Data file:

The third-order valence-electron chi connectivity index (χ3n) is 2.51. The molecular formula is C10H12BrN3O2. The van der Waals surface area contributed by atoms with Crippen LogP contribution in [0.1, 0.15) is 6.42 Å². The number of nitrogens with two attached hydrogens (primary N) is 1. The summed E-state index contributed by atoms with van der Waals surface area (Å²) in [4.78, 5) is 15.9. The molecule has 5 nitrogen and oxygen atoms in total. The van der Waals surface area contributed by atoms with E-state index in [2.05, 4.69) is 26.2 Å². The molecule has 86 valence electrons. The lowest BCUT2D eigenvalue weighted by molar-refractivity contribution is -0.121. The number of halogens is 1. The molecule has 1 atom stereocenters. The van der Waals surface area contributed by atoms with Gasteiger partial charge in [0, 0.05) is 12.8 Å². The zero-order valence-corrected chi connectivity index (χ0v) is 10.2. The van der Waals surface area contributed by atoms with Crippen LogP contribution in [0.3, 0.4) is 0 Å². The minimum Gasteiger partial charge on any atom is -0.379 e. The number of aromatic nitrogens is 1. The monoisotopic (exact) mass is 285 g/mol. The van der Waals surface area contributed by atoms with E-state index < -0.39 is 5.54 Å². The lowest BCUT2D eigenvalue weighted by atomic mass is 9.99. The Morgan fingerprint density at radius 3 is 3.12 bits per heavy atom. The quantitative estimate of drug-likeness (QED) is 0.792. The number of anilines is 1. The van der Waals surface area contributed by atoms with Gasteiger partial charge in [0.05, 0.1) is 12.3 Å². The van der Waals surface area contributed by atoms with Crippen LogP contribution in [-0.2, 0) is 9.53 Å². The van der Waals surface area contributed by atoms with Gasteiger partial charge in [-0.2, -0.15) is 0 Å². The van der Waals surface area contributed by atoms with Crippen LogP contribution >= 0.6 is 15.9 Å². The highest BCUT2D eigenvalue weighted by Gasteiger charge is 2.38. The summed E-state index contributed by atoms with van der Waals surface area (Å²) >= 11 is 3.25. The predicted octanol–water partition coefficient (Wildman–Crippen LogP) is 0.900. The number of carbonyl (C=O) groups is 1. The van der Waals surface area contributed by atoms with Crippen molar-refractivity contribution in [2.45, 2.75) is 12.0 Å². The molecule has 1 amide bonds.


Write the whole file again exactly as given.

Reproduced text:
The third-order valence-electron chi connectivity index (χ3n) is 2.51. The molecular formula is C10H12BrN3O2. The van der Waals surface area contributed by atoms with Crippen LogP contribution in [0.1, 0.15) is 6.42 Å². The number of nitrogens with two attached hydrogens (primary N) is 1. The summed E-state index contributed by atoms with van der Waals surface area (Å²) in [4.78, 5) is 15.9. The molecule has 5 nitrogen and oxygen atoms in total. The van der Waals surface area contributed by atoms with E-state index in [2.05, 4.69) is 26.2 Å². The molecule has 86 valence electrons. The lowest BCUT2D eigenvalue weighted by molar-refractivity contribution is -0.121. The number of halogens is 1. The molecule has 1 atom stereocenters. The van der Waals surface area contributed by atoms with Gasteiger partial charge in [0, 0.05) is 12.8 Å². The zero-order valence-corrected chi connectivity index (χ0v) is 10.2. The van der Waals surface area contributed by atoms with Crippen LogP contribution in [0.3, 0.4) is 0 Å². The minimum Gasteiger partial charge on any atom is -0.379 e. The number of aromatic nitrogens is 1. The monoisotopic (exact) mass is 285 g/mol. The van der Waals surface area contributed by atoms with E-state index < -0.39 is 5.54 Å². The lowest BCUT2D eigenvalue weighted by atomic mass is 9.99. The Morgan fingerprint density at radius 3 is 3.12 bits per heavy atom. The quantitative estimate of drug-likeness (QED) is 0.792. The number of anilines is 1. The van der Waals surface area contributed by atoms with Gasteiger partial charge in [0.05, 0.1) is 12.3 Å². The van der Waals surface area contributed by atoms with Crippen LogP contribution in [-0.2, 0) is 9.53 Å². The van der Waals surface area contributed by atoms with Gasteiger partial charge in [-0.2, -0.15) is 0 Å². The van der Waals surface area contributed by atoms with Crippen LogP contribution >= 0.6 is 15.9 Å². The highest BCUT2D eigenvalue weighted by Gasteiger charge is 2.38. The summed E-state index contributed by atoms with van der Waals surface area (Å²) >= 11 is 3.25. The predicted octanol–water partition coefficient (Wildman–Crippen LogP) is 0.900. The number of carbonyl (C=O) groups is 1. The van der Waals surface area contributed by atoms with Crippen molar-refractivity contribution in [2.45, 2.75) is 12.0 Å². The molecule has 1 amide bonds.